any advice about going GF with hashis?

Hello!

I was wondering if anyone had any tips for adopting a hashimoto's gluten free diet. I am on 100mcg of levo and have been for six months with no great improvement in health. My vitamin levels are fine and ferratin improving, but I still feel.... like a slug, I suppose. I thought I'd feel better than this (last test my TSH was 1.2). So, I am going to start eating meat (i'm veggie just now) and cut out gluten. How easy was it for you guys? Also, were you really strict (eg: not eating out at non GF restaurants). Also did you cut out soya? Thanks for your help!

24 Replies

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  • I found it relatively easy. I am strict as I can be, I don't eat out (back problems prevent me going out and the takeaway is now a thing of the past) - but I know many restaurants do offer gluten-free meals. Also have cut out soya (and corn/maize), again didn't find that hard, but you really do have to read every darn label. Worst time was Xmas because there was literally nothing I could buy that didn't have either gluten, corn or soya in it! For next Xmas I hope to have mastered a few gluten-free recipes so I can at least have some kind of treat!

    I make my own sourdough gluten-free bread. Bit of a learning curve on that one but worth it once you have the hang of it.

  • I have been on a very strict exclusion diet forever. Just do it but do it properly with no cheating. Then you will be able to be sure. For a lot of us it is essential and w e really are better. My xmas treats were a pineapple, a melon and raspberry panna cotta. Good luck.

  • thanks! Alright, I will do it properly. I just hope it makes a difference! Had antibiotics for my ear recently and feel like my body is struggling...

  • thanks for your reply. That sounds like it took some getting used to. I have seen some places offer gluten free options- I just can't imagine not going out anymore. I think i'll start slowly so I don't get overwhealmed...

  • Absolutely, take it slowly, don't put pressure on yourself otherwise you might not stick with it. It's a learning process, and listen to your body, it'll soon tell you if you're on the right track. :)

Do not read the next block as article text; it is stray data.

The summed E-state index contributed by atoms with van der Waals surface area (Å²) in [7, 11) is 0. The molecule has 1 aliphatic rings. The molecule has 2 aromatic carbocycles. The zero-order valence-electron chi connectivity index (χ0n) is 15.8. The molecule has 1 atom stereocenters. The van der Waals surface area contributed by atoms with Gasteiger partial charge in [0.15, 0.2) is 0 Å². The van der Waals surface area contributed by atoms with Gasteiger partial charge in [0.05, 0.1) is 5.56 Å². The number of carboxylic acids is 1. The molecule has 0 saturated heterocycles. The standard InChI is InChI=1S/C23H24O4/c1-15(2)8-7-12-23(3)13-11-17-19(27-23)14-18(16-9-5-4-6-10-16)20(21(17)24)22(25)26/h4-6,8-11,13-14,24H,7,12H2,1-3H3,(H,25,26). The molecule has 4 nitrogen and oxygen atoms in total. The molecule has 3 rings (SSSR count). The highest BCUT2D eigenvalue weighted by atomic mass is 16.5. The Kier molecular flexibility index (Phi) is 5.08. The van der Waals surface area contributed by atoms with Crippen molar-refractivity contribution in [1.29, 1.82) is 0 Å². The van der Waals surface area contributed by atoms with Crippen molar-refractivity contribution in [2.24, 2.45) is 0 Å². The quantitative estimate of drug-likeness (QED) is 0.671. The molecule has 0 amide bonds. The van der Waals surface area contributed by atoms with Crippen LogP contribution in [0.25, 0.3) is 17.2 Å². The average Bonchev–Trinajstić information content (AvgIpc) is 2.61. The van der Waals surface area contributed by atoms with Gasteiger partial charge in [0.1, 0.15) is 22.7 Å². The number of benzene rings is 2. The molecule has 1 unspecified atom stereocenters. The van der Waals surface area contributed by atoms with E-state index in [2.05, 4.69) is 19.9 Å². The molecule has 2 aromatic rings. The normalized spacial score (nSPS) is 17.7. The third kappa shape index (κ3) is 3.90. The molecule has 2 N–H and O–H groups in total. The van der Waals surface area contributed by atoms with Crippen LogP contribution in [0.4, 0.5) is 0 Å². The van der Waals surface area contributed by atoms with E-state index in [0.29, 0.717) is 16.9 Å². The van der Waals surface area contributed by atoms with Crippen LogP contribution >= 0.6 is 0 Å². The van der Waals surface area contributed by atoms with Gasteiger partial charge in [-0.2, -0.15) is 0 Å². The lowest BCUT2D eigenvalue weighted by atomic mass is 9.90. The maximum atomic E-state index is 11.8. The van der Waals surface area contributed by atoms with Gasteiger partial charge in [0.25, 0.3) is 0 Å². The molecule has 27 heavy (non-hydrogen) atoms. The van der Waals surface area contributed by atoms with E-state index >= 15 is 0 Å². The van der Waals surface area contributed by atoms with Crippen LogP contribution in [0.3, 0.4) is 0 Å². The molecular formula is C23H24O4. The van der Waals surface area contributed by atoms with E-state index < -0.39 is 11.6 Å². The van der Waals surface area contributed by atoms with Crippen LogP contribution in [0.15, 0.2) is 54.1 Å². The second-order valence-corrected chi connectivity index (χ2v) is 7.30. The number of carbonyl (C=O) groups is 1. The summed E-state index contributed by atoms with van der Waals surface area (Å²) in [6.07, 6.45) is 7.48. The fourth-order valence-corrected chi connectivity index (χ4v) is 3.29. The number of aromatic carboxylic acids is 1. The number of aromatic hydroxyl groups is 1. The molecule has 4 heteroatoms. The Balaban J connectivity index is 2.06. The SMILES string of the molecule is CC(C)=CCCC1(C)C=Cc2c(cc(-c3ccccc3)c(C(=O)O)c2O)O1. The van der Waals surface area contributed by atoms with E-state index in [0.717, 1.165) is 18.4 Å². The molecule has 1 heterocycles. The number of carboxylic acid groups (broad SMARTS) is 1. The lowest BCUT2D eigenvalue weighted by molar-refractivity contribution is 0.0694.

• yes, I hope so. Thanks for the encouragement :)

  • Carluccio's have a special gf menu w a variety of good choices. When I was gf we ate there a fair bit. It helps you feel 'normal' as you don't have to go through all the things on the menu asking loads of questions.

    I'd keep an eye on what they serve you from the counter as I'm not sure they have equally good training in cross-contamination there as they have in the kitchen.

  • Thanks for the info! Yes, I will have to check labels. Your sourdough gf bread sounds lovely! I will try to cut out soya I think.. heard is wasn't good for hashi's. Yes, will need to think of alternatives in advance for Xmas: so many things aren't gf!

  • Test to exclude celiac before u begin it. Around one in 20 with Hashis are celiac. Then try for eight weeks or so, noting if symtoms improve, then try a slice of bread and see if you react.

    There's no point being g free if you are not either celiac or g sensitive, in my view.

  • That's interesting. I am not celiac or g sensitive! Do you still think I should go ahead and eliminate gluten then?

  • How do you know you are not g sensitive? Done the elimination trial? Personally I would not stop eating gluten unless I was one or the other.

  • My doctor tested me for celiac and it was negative. Ok, maybe it's not necessary after all. I had just heard that hashi's was helped by going gf?